Mind-Body Workout Modifications for Yoga's Cobra Pose

Try Cobra during the posture-pacing or stretching sections of your mind-body workout. Cobra (Bujangasana) is a beautiful posture that everyone seems to know of or perhaps even do as a part of traditional exercise. But it is one with which to be very careful — avoid it if you have back problems, or modify it if you experience any pain in your back or neck.

Westerners spend a lot of time bending forward while seated (think about sitting at computers, hunched over steering wheels, or plopped on couches), so bending backwards into what is called spinal extension (the opposite of bending forward) needs some patience and slow work. You stretch your back and open your chest with this posture.

Start with the simplest Cobra and then try a more advanced modification. Choose the one that works best for you, even alternating one posture as you tire of another.

  1. Lie on the ground, stomach down, forehead on the floor.

    This position is called a prone position. In any mind-body exercise, unless you are simply doing a deep relaxation, your abdominal muscles are still engaged and tightened even when you’re flopped down on the floor. Nobody can see them, so it’s all up to you to use them so your back stays supported.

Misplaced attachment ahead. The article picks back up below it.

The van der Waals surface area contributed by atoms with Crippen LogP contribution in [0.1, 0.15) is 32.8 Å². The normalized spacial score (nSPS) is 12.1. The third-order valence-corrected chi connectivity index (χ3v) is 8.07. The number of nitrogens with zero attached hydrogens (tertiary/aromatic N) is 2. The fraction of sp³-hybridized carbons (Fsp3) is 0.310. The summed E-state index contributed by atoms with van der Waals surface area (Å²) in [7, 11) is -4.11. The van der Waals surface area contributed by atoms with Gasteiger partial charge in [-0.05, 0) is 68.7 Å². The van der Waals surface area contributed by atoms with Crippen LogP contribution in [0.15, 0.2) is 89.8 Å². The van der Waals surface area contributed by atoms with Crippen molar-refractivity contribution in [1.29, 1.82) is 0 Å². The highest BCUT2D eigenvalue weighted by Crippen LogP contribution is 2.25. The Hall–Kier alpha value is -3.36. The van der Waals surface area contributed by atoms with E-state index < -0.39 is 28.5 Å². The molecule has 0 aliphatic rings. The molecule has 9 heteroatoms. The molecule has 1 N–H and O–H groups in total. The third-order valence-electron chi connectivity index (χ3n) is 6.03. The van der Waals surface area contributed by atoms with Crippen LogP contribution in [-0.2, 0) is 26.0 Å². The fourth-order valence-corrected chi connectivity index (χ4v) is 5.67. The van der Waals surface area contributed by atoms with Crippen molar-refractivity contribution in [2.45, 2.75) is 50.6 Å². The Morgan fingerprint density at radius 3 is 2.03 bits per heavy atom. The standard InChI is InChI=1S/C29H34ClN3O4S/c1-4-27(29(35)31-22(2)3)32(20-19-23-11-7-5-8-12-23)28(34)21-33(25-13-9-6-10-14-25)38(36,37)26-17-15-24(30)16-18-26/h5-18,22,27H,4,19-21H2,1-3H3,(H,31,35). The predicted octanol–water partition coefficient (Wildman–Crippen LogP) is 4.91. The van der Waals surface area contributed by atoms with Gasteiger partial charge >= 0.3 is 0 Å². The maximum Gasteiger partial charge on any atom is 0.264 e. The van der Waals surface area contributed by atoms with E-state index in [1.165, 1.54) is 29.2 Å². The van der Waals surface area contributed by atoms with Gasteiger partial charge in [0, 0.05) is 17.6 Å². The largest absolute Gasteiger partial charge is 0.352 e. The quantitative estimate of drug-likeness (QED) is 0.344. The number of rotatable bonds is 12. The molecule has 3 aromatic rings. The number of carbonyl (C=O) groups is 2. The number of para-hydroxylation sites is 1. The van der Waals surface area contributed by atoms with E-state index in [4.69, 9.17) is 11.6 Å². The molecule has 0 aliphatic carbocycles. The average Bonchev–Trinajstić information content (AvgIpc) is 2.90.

2. Place your hands palm down against the floor, on each side of your face about even with your temples.

  3. Inhale, then exhale and push against the floor with your forearms as you raise your upper body off the floor. Stop when your upper arms are unfolded, but your elbows and your hip bones are still on the floor. Feel as if you are lengthening your back out and up.

    Avoid collapsing at the back of your neck; instead feel as if you are lengthening your neck up and out, and you are still looking forward.

  4. Hold the posture and breathe. When you’re ready, exhale as you lower your upper body back to the floor.

Try these intermediate modifications for additional challenge:

  • Lift your chest and head up, as described in the preceding steps, but go farther to where your elbows come off the floor, still keeping your hip bones down.

  • Place your hands closer to your shoulders and lift your chest, as described in the preceding steps. Although your elbows come off the floor again, they remain a little bent and your hips still stay glued down.

    Try to keep your gluteal muscles (your buttocks) relaxed as you lift up. Recent theory has it that this conscious action can help take strain off the lower back.

  • What to avoid in this mind-body pose:

  • Pushing beyond the flexibility of your back and lifting your hips up

  • Dropping your head back

  • Relaxing your abdominal muscles

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